Blending Into the Crowd

A 2.10 meter character with horns and wearing a red cloak, how discreet can she be and how plausible is it to stalk a couple of assassins?

Medieval fantasy world, Dragon Age, the Qunari are not especially common in the rest of Thedas…

Pretty sure, “discreet Qunari,” is an oxymoron. Granted, it’s been a minute since I paid close attention to Dragon Age (or, really any Bioware series), but remember, we’re talking about the race that thinks that, “subtly,” involves telling people you’re there to spy on them. This isn’t to say they’re stupid, just that they have an incredibly direct and inflexible approach to the world. (Note: that this is sometimes used by the series writers to compel characters to act in idiotic ways. Generally this is a cliché you’d want to avoid when writing fantasy.)

So, now you have an extra question, “how discreet can a Qunari be?” The answer seems to be, “not very.”

As for how well they can blend into a crowd? They can’t. Seriously, they can’t at all. Dragon Age doesn’t have any other large civilized races, Similarly, as you observed, Qunari are an unusual sight outside of their territory. This is for two reasons: They don’t generally mix with non-Qunari, and renegade Qunari (called Tal-Vashoth) are pretty rare. (Even if DA2 tasks you with carving through literal legions of them. Thanks Varric.)

So, when you’re trying to blend into a crowd, you want as many traits that are shared with members of the crowd as possible. The easy things this can include are details like your clothing, height, and the visibility of any weapons you may be carrying.

So, let’s start with the cloak. Ironically, vibrant red is not, automatically, a deal breaker. If you are somewhere with a lot of vibrant colors in the clothes, having a dull or washed out cloak would, ironically, stand out far more, than a bright red one. Conversely, if we’re talking about someplace like Kirkwall or Denerim, it’s going to stand out quite a bit. Dragon Age, generally, trends into a more muted color palette in general. Now, this is a valid setting choice, but it’s not, “historically authentic.” In actual world history, dyes, and the vibrant clothes that could be produced as a result were a were a major trade good. This is something you’ll sometimes see in fantasy, and alternately you’ll see fantasy settings that bleed the color out. In fact, both could, legitimately, occur in different regions of the same setting (which is supposed to be the case in Dragon Age.)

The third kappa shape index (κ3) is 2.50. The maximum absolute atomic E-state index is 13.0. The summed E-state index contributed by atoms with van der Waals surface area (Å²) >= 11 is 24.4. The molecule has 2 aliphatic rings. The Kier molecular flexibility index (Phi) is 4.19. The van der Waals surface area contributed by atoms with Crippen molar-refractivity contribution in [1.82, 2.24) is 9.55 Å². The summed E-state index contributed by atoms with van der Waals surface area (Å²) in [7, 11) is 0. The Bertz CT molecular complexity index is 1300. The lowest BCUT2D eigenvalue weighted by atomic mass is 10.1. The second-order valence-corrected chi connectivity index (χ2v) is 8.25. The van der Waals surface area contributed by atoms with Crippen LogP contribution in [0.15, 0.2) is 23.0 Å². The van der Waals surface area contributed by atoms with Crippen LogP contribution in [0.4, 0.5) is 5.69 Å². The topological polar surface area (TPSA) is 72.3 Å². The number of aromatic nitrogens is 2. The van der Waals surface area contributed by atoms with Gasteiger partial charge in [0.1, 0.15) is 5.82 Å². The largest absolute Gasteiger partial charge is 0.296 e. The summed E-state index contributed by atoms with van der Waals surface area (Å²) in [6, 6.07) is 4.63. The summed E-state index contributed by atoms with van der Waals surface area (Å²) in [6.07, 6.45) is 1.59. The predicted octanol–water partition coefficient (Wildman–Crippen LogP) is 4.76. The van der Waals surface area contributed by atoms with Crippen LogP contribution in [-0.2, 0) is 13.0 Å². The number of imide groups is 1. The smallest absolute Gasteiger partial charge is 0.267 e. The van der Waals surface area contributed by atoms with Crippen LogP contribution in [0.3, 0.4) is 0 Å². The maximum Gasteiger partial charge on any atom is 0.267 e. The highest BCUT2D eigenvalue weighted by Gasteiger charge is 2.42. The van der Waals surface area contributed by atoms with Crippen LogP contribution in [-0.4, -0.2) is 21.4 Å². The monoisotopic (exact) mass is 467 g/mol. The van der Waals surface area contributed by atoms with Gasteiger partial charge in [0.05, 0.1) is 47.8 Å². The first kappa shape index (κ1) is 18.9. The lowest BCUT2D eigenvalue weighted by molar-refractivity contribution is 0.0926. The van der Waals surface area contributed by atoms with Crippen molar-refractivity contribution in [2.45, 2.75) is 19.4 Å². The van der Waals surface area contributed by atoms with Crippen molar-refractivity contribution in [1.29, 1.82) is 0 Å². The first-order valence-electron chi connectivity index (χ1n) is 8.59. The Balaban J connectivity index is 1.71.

So, if your clothing is not consistent with the crowd, that’s going to make you stand out more. Bold colors in a city that likes to cosplay as a sand and dirt showcase will be easy to notice.

Worth remembering that this can change depending on district. It’s possible that a city’s port, bazaar, administrative, and noble districts would have a far more diverse array of clothing styles, but moving into laborer and crafter quarters would see the vibrancy quickly disappear. In situations like this, a character seeking to remain anonymous would probably need to ditch their vibrant clothing (if possible.)

So far as it goes (since I mentioned it four paragraphs ago), weapons are a similar situation. If your character is visibly armed, in a city with a lot of armed individuals, it won’t automatically stand out, unless your character’s weapons are conspicuous in some way.

Height is a simpler issue. If you’re taller than the average height of the crowd, you’ll stand out more. Conversely, if you’re shorter than the average height of the crowd, you’ll have a harder time tailing someone.

Other physical characteristics like hair color and skin tone can make you stand out from the crowd, in a non-cosmopolitan setting. Basically, if you don’t look like the locals, you’ll be easier to quickly identify by anyone looking for a tail. Obviously, a hooded cloak can help to conceal this, unless of course people wearing a hood is not the norm, in which case that’s conspicuous.

Somewhat obviously, most of the locals in your case are not going to be 2.1m, grey skinned, or sprouting horns (which will still be visible, even if she’s wearing a hood.)

Another unique problem your character faces to avoiding being noticed isn’t just that she physically stands out, it’s that her race has a very real reputation in the setting. The Qunari, upon arriving on Thedas, immediately launched into an aggressive crusade, conquering fairly significant chunks of territory before grinding into a stalemate in Tevinter. Your character isn’t just physically imposing, she’s immediately recognizable as a member of a race that is trying to conquer and subjugate the continent, a fact that will not be lost on anyone who sees her.

So, to sum it up, you’ve got a character who will stand a head taller than the crowd, has distinctive, upward sweeping horns, is (maybe) trying to hide that under a hood, of a vibrant eye catching color, and is a member of a race that is immediately noteworthy, on sight. So, “blending into the crowd,” is going to be borderline impossible.

-Starke

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